Money: Stung by a Portuguese Man-of-war

Stuart Findlay talks to Corinne Simcock about being tied to a timeshare
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Stuart Findlay, 51, is chairman of Pelmark Group, a leading supplier of promotional merchandise. At the age of 16, after reading a book in his local library one afternoon called Get Up and Go, he went home, packed his rucksack and spent the next two years hitch-hiking though 55 countries. On returning to the UK he spent one term at agricultural college, had a failed attempt as a pig farmer, then made a fortune in property development and was driving a Bentley by the age of 25. After losing everything in the property crash of 1974 he started all over again and established Pelmark, which today has a turnover of pounds 8.5m.

"In 1983 we sold our house to buy some land just outside our Hertfordshire village and applied for planning permission to turn the existing two-room cottage into a four-bedroom house.

It was completely uninhabitable as it stood; more like a shack, really. There was no bathroom or kitchen ... just a tub outside. I was so confident our application would be approved that I went ahead and started on the work, demolishing most of the cottage in the process.

This turned out to be a mistake, because I was shopped by my neighbour the day before the planners' meeting. The council decided that since there was no longer a house on which to build an extension, I would have to put in a fresh application for full planning permission to build a brand new house.

Meanwhile, we were living in couple of old caravans with our three children. It was the middle of winter and conditions were not good. We had been battling with the council for months and Christmas was fast approaching, so I decided to take the family away for a break.

We flew to the Algarve and fell in love with it. We had a brilliant holiday; the sun shone every day and we assumed the weather was always like that.

One of the local magazines was advertising a Swiss-owned timeshare development which was nearing completion, so we went along and had a look.

It was in a lovely position and the village was totally unspolit. My only concern was that the swimming pools weren't heated, but they said that would be sorted out, so I did the deal there and then and bought the first two weeks of January every year for pounds 6,000.

We had several good holidays there, but times change and things move on. We still loved Portugal, but we wanted the freedom to be able to take breaks at different times of the year. Meanwhile, the whole area had become over-developed, so I started looking for some land on which to build a house.

We wanted somewhere quiet, away from the tourists, and finally found what we were looking for. At that point I tried to sell our timeshare, only to find it was impossible.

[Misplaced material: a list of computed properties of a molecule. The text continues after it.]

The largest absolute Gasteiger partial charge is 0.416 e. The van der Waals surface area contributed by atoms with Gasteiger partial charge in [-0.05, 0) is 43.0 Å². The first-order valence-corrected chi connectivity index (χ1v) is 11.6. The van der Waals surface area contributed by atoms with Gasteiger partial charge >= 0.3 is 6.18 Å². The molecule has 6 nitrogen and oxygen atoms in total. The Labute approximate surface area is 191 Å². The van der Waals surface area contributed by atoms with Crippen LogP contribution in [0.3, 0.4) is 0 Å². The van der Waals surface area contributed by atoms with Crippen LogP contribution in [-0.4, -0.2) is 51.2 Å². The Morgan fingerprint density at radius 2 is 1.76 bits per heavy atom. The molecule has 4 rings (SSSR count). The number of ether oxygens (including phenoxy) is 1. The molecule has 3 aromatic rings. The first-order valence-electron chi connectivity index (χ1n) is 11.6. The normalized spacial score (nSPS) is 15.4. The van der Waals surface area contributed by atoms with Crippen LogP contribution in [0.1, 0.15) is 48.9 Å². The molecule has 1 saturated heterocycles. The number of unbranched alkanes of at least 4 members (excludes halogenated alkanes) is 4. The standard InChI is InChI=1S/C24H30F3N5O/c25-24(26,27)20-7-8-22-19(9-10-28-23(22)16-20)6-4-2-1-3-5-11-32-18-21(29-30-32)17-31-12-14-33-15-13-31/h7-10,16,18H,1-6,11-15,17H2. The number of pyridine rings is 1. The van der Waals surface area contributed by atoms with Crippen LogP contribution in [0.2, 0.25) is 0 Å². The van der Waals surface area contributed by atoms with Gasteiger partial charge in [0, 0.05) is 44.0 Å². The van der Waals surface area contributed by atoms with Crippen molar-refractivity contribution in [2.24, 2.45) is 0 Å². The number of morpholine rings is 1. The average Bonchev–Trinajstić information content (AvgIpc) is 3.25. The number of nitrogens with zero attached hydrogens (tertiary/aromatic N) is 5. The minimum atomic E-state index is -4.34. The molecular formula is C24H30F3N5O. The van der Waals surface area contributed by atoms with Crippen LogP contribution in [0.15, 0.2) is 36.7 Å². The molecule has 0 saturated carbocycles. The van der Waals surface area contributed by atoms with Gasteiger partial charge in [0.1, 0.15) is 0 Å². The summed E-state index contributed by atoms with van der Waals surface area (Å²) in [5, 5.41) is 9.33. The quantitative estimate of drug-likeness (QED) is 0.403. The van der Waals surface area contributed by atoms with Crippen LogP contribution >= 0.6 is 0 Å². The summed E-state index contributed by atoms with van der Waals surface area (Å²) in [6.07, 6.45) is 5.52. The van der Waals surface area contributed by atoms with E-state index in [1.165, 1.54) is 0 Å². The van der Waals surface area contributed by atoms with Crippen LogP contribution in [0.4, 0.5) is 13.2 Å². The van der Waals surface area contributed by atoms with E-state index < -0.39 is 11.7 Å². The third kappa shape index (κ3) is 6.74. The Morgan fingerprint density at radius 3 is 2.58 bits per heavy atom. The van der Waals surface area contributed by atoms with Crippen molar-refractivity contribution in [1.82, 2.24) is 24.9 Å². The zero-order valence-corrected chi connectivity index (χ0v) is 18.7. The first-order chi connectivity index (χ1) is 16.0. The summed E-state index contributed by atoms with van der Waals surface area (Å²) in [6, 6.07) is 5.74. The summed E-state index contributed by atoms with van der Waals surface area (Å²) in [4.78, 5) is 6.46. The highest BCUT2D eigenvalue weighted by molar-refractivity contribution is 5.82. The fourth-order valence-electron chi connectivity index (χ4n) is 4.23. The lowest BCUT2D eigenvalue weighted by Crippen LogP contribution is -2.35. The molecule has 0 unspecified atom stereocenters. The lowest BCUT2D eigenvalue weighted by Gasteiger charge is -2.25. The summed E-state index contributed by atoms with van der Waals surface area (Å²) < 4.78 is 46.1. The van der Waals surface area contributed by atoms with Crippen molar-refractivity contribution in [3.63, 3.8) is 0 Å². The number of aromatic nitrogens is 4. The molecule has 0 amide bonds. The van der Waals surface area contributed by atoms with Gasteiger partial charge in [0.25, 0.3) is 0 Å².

The local sales office had given the impression that it would be marketing timeshare weeks forever and that if ever I wanted to sell it wouldn't be a problem. But that office had now closed down, so I wrote to the company in Switzerland. They said they couldn't help.

I put advertisements in newspapers and wrote to timeshare brokers, but no one was interested. I could swap it for timeshare weeks elsewhere, but all I wanted to do was sell it.

Meanwhile, of course, the management fees had gone up every year. They started at pounds 60 a week and are now up to pounds 300, so in theory I am committed to paying an annual pounds 600 for something I don't want and don't use. Needless to say, I've stopped paying it, though they keep chasing me.

As far as I was concerned, I had bought a commodity. I expected to be able to sell that commodity, whether at a profit, at the price I had paid, or even for less. Unfortunately, it seems a second-hand timeshare has no value at all.

I don't think people who buy timeshare are aware of the difficulties of selling them later on. There is no capital growth: on the contrary, it is immediately worth less. It's like buying a brand new car.

And the landlords have you by the balls, though they appear nice and friendly when they're trying to sell you something. The swimming pools never did get heated; they were freezing at that time of year.

The restaurants and supermarkets were always closed for the winter because it was so quiet, but we weren't told that in advance.

As far back as 1984 I made a list of complaints about things that were broken or needed replacing, but they were never dealt with. The company didn't even write back.

Eventually, all the timeshare members got together and formed a committee to present a united front to the management and force some action.

The main objections were with regard to management fees, lack of maintenance and the low level of staff during the winter months.

It was the only way forward, but it meant that people who had initially invested their money in somewhere to relax each year were being forced to spend their time driving to AGMs and writing letters.

It is now six years since we last used the place, and so far I have spent around pounds 12,000 on what has turned out to be a white elephant.

Fortunately, a chap I play golf with goes out there from time to time, so he's going to have a look, and if he likes it I'm going to give it to him on condition he pays the back management fees.

You're far better off buying a holiday every year rather than committing yourself to timeshare.

You can rent a villa for the price of the management fees alone - without the cost of the capital outlay - and still have the flexibility of being able to go where you want when you want."

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